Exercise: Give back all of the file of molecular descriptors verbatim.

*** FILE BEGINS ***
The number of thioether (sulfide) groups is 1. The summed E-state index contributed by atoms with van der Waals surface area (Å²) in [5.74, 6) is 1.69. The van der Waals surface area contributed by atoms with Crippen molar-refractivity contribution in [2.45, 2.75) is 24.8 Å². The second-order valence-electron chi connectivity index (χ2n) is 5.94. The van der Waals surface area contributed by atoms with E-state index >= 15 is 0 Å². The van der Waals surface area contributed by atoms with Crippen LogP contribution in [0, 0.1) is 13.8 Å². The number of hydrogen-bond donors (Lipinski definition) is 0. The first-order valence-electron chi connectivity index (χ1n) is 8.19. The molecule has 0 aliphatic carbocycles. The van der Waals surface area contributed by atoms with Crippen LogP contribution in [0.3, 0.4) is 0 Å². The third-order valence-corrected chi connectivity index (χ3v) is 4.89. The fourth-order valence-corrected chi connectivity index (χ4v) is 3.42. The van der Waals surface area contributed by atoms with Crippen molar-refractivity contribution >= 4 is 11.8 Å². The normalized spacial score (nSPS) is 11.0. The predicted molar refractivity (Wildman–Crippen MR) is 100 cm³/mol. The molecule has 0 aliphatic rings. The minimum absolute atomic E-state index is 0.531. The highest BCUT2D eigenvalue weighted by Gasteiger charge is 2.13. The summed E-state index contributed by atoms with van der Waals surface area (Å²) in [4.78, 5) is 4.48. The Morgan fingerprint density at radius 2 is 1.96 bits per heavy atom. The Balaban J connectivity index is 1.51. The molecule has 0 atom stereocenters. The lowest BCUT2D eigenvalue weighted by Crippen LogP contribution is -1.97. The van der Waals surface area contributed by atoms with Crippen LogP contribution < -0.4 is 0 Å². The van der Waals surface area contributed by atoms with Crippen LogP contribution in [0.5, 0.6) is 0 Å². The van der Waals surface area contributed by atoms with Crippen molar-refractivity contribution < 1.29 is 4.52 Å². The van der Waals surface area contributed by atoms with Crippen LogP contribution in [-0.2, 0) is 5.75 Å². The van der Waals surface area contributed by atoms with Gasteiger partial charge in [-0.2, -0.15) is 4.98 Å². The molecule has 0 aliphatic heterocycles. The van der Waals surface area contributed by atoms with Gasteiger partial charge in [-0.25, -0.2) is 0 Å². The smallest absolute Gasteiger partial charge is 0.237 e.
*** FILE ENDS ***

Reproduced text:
The number of thioether (sulfide) groups is 1. The summed E-state index contributed by atoms with van der Waals surface area (Å²) in [5.74, 6) is 1.69. The van der Waals surface area contributed by atoms with Crippen molar-refractivity contribution in [2.45, 2.75) is 24.8 Å². The second-order valence-electron chi connectivity index (χ2n) is 5.94. The van der Waals surface area contributed by atoms with E-state index >= 15 is 0 Å². The van der Waals surface area contributed by atoms with Crippen LogP contribution in [0, 0.1) is 13.8 Å². The number of hydrogen-bond donors (Lipinski definition) is 0. The first-order valence-electron chi connectivity index (χ1n) is 8.19. The molecule has 0 aliphatic carbocycles. The van der Waals surface area contributed by atoms with Crippen LogP contribution in [0.3, 0.4) is 0 Å². The third-order valence-corrected chi connectivity index (χ3v) is 4.89. The fourth-order valence-corrected chi connectivity index (χ4v) is 3.42. The van der Waals surface area contributed by atoms with Crippen molar-refractivity contribution >= 4 is 11.8 Å². The normalized spacial score (nSPS) is 11.0. The predicted molar refractivity (Wildman–Crippen MR) is 100 cm³/mol. The molecule has 0 aliphatic rings. The minimum absolute atomic E-state index is 0.531. The highest BCUT2D eigenvalue weighted by Gasteiger charge is 2.13. The summed E-state index contributed by atoms with van der Waals surface area (Å²) in [4.78, 5) is 4.48. The Morgan fingerprint density at radius 2 is 1.96 bits per heavy atom. The Balaban J connectivity index is 1.51. The molecule has 0 atom stereocenters. The lowest BCUT2D eigenvalue weighted by Crippen LogP contribution is -1.97. The van der Waals surface area contributed by atoms with Crippen LogP contribution < -0.4 is 0 Å². The van der Waals surface area contributed by atoms with Crippen LogP contribution in [0.5, 0.6) is 0 Å². The van der Waals surface area contributed by atoms with Crippen molar-refractivity contribution < 1.29 is 4.52 Å². The van der Waals surface area contributed by atoms with Crippen LogP contribution in [-0.2, 0) is 5.75 Å². The van der Waals surface area contributed by atoms with Gasteiger partial charge in [-0.2, -0.15) is 4.98 Å². The molecule has 0 aliphatic heterocycles. The van der Waals surface area contributed by atoms with Gasteiger partial charge in [-0.25, -0.2) is 0 Å². The smallest absolute Gasteiger partial charge is 0.237 e.